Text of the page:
In the aftermath of President Donald Trump's “Muslim ban” and his administration's insistence in hurting America by standing by its rhetoric that anti-immigration policies will actually help domestic businesses, many are still dealing with the prejudiced hatred triggered by the political divisiveness.
But to brave young medical students like Sara H. Rahman, the passion for their craft and for helping others speaks louder than hatred.
In a blog, the Quinnipiac University medical student shared the story of how she remained calm in the face of racism. And now, the entire world is applauding not only her courage, but also her dedication to her passion.
The Muslim-American was reviewing an elderly patient's medications when she asked him about his back pain. The patient, who she refers to as Mr. Douglas, answered by saying that it had been “getting worse for the past couple of months.”
He then went on to say that he had been under a great deal of stress with his business, and that because “there's so much else going on — I've been feeling angry a lot lately.”
When inquired about what had been making him angry, the patient then said: “It's the news. ISIS and those Muslims. These Muslims think they can blow up our country!”
Rahman, the daughter of two Pakistani immigrants who moved to America 30 years ago, wrote that as she heard what he told her, she couldn't help but feel shocked.
“Excuse me a moment,” the medical student said she told Douglas, “blinking back tears.” Then, she walked past him feeling her “legs heavy.”
While she doesn't wear the hijab, Rahman said that in similar situations, she has always spoken up, revealing her religious identity and showing the prejudiced party that she is “'normal,' in hopes of changing the person's mindset.” But with a patient, she was suddenly at a loss and wasn't entirely sure what to do.
“Outwardly, I don't 'look' Muslim, as I don't wear a hijab. Because of my dark skin, I'm more often mistaken for an Indian Hindu,” she wrote.
Growing up watching the 9/11 terrorist attack on the news and hearing from her mother that she should stop going on runs on her own out of fear of racially-motivated attacks, she admitted that the “fear [was] palpable.”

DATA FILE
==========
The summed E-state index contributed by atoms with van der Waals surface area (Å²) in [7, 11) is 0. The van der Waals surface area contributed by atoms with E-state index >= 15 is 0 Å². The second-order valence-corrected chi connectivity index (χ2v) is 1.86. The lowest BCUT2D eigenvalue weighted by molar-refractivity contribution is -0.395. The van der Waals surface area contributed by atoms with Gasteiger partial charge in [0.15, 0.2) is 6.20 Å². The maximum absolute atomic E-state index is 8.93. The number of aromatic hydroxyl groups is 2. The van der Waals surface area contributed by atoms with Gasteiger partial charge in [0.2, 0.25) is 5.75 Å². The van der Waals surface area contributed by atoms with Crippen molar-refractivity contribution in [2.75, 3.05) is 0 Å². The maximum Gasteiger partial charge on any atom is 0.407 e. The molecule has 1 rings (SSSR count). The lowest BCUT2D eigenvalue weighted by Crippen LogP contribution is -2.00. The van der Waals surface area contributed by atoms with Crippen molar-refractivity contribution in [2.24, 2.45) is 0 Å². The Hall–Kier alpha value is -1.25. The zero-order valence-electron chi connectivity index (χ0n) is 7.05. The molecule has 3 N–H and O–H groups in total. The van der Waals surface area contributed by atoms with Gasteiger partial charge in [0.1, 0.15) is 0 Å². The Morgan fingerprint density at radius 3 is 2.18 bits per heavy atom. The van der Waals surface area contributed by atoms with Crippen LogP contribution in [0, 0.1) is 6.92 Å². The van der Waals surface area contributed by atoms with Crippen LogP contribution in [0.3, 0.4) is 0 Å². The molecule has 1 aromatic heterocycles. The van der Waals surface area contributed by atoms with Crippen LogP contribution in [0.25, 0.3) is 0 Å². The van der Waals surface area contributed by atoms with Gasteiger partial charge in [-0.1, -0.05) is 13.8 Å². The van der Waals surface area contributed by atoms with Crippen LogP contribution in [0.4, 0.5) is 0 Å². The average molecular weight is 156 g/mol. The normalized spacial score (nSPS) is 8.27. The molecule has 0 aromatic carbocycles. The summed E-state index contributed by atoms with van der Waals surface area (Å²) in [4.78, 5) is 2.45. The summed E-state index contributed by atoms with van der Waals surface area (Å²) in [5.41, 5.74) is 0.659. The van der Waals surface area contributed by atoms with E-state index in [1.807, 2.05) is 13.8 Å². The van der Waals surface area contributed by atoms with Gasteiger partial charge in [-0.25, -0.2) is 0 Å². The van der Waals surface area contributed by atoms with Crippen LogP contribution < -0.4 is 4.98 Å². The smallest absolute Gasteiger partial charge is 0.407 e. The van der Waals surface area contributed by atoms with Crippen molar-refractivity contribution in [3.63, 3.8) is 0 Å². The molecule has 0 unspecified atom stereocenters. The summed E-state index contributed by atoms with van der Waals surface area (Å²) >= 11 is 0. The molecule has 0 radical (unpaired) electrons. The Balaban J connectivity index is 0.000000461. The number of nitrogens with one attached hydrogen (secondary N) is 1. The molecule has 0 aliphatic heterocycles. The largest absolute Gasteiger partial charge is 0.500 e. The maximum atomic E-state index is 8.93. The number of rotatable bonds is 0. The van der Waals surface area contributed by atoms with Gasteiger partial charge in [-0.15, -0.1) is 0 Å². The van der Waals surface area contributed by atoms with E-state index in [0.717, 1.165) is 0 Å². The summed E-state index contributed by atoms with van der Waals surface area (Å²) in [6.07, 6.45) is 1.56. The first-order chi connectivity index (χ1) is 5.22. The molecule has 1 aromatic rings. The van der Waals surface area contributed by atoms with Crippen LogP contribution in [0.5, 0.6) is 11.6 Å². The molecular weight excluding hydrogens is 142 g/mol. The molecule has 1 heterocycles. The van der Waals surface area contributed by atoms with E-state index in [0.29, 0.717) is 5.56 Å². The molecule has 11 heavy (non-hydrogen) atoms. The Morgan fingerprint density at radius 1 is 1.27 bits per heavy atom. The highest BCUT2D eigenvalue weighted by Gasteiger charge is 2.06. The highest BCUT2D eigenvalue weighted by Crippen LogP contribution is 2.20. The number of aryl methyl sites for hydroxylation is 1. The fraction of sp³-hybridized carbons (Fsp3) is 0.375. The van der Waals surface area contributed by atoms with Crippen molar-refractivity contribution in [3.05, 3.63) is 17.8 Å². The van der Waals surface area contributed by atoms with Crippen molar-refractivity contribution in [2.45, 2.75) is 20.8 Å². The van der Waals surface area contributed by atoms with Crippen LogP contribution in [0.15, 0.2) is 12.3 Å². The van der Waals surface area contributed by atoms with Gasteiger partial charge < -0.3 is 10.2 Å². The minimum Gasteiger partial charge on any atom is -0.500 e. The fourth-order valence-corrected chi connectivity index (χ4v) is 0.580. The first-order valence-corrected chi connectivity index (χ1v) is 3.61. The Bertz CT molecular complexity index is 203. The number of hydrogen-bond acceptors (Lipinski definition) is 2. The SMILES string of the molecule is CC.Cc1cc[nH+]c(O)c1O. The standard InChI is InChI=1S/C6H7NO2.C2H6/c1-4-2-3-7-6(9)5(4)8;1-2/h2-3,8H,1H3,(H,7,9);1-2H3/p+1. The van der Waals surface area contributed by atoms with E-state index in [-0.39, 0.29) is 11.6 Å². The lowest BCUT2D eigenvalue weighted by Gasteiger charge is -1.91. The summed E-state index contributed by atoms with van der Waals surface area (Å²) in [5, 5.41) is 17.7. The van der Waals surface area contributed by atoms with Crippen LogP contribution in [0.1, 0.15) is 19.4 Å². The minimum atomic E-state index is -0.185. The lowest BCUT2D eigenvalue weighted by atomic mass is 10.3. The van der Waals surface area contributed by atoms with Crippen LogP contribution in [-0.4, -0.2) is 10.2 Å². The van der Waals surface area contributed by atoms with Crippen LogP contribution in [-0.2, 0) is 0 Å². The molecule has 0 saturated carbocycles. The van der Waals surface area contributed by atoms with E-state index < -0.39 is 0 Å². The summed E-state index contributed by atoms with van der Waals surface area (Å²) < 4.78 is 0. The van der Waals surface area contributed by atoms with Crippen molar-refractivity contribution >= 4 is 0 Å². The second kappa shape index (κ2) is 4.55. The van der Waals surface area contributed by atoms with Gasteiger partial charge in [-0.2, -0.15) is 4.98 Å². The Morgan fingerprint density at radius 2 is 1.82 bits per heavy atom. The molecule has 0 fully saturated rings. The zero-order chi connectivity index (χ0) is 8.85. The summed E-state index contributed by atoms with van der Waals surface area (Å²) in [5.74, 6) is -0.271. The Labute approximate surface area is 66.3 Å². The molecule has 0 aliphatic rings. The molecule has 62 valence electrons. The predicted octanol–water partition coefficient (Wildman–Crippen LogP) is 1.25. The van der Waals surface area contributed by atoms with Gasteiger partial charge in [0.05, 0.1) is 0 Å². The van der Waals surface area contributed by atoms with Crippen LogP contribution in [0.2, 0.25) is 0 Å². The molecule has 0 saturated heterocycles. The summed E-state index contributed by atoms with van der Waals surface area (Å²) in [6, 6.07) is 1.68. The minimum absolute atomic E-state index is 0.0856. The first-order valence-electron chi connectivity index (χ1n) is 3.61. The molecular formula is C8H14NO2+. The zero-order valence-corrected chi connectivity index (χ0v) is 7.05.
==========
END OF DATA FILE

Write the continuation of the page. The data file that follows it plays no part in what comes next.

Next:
“Still,” she continued, “how can I deny the sting of his words? My mind races: As a medical student, where are my boundaries? Should I tell him that I'm Muslim? Should I tell my attending [doctor]?”
Choosing to put professionalism and kindness first, Rahman decided to go back, finish the patient's treatment, help him to understand his instructions, schedule another appointment, and then lead him out of the facility.
“Good luck! See you at your next visit,” she told him as she smiled and waved goodbye.
After talking to colleagues about what happened, the medical student came to the conclusion that, if a colleague disrespects her religion, she will say:
“I am Muslim. But I am also a doctor. I can offer you my skills to the best of my ability, regardless of how you feel about my identify. It's your decision if you're open to working with me.”
But in the case of a patient, she's still not sure how to react.
“I don't have all the answers — but I do know, now, that I can keep my emotions from derailing my patients' care.”
While she said she knows that may have not changed her elderly patient's perceptions, she is aware that she at least “fulfilled my duties as a physician-in-training.”
“Perhaps someday he'll find out that I'm Muslim. Maybe I'll have a chance to change his opinion — and maybe I won't.
Either way, right now I don't regret my decision to respond not with wounded anger but with my best attempt at compassion,” she concluded.
Hopefully, her example will be followed by others, and her dedication to putting care first will serve as a reminder that prejudice should not be embraced but can be fought with compassion.